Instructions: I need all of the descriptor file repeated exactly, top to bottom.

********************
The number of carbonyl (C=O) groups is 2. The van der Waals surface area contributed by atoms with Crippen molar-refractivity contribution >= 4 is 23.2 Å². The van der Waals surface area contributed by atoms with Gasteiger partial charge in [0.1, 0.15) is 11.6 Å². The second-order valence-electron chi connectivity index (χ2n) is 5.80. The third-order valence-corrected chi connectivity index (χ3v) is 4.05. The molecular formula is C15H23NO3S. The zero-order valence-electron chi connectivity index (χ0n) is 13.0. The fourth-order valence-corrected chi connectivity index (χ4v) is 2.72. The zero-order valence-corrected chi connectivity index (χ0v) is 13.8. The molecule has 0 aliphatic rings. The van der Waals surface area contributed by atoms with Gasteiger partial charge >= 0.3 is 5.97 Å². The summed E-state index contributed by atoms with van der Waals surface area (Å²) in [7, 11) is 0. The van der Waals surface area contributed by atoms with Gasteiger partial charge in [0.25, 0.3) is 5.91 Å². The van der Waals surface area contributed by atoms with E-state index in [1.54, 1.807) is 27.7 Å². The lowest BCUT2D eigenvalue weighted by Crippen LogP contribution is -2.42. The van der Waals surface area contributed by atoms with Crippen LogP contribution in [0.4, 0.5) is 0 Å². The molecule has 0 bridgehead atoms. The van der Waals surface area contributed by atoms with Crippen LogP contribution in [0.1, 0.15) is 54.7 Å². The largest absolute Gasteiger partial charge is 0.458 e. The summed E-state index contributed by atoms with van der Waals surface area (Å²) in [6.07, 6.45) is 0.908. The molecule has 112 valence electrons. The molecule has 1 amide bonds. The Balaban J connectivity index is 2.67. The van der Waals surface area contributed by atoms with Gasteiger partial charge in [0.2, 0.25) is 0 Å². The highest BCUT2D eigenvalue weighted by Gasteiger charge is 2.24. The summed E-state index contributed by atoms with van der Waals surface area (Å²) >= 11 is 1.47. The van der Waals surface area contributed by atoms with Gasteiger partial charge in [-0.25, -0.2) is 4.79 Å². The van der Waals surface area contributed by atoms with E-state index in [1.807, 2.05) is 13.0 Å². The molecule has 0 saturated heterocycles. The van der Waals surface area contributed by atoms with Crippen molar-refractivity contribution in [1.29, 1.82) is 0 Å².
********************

The number of carbonyl (C=O) groups is 2. The van der Waals surface area contributed by atoms with Crippen molar-refractivity contribution >= 4 is 23.2 Å². The van der Waals surface area contributed by atoms with Gasteiger partial charge in [0.1, 0.15) is 11.6 Å². The second-order valence-electron chi connectivity index (χ2n) is 5.80. The third-order valence-corrected chi connectivity index (χ3v) is 4.05. The molecular formula is C15H23NO3S. The zero-order valence-electron chi connectivity index (χ0n) is 13.0. The fourth-order valence-corrected chi connectivity index (χ4v) is 2.72. The zero-order valence-corrected chi connectivity index (χ0v) is 13.8. The molecule has 0 aliphatic rings. The van der Waals surface area contributed by atoms with Gasteiger partial charge >= 0.3 is 5.97 Å². The summed E-state index contributed by atoms with van der Waals surface area (Å²) in [7, 11) is 0. The van der Waals surface area contributed by atoms with Gasteiger partial charge in [0.25, 0.3) is 5.91 Å². The van der Waals surface area contributed by atoms with E-state index in [1.54, 1.807) is 27.7 Å². The lowest BCUT2D eigenvalue weighted by Crippen LogP contribution is -2.42. The van der Waals surface area contributed by atoms with Crippen LogP contribution in [0.4, 0.5) is 0 Å². The molecule has 0 bridgehead atoms. The van der Waals surface area contributed by atoms with Crippen LogP contribution in [0.1, 0.15) is 54.7 Å². The largest absolute Gasteiger partial charge is 0.458 e. The summed E-state index contributed by atoms with van der Waals surface area (Å²) in [6.07, 6.45) is 0.908. The molecule has 112 valence electrons. The molecule has 1 amide bonds. The Balaban J connectivity index is 2.67. The van der Waals surface area contributed by atoms with Gasteiger partial charge in [0.2, 0.25) is 0 Å². The highest BCUT2D eigenvalue weighted by Gasteiger charge is 2.24. The summed E-state index contributed by atoms with van der Waals surface area (Å²) >= 11 is 1.47. The van der Waals surface area contributed by atoms with Gasteiger partial charge in [-0.25, -0.2) is 4.79 Å². The van der Waals surface area contributed by atoms with E-state index in [1.807, 2.05) is 13.0 Å². The molecule has 0 saturated heterocycles. The van der Waals surface area contributed by atoms with Crippen molar-refractivity contribution in [1.29, 1.82) is 0 Å².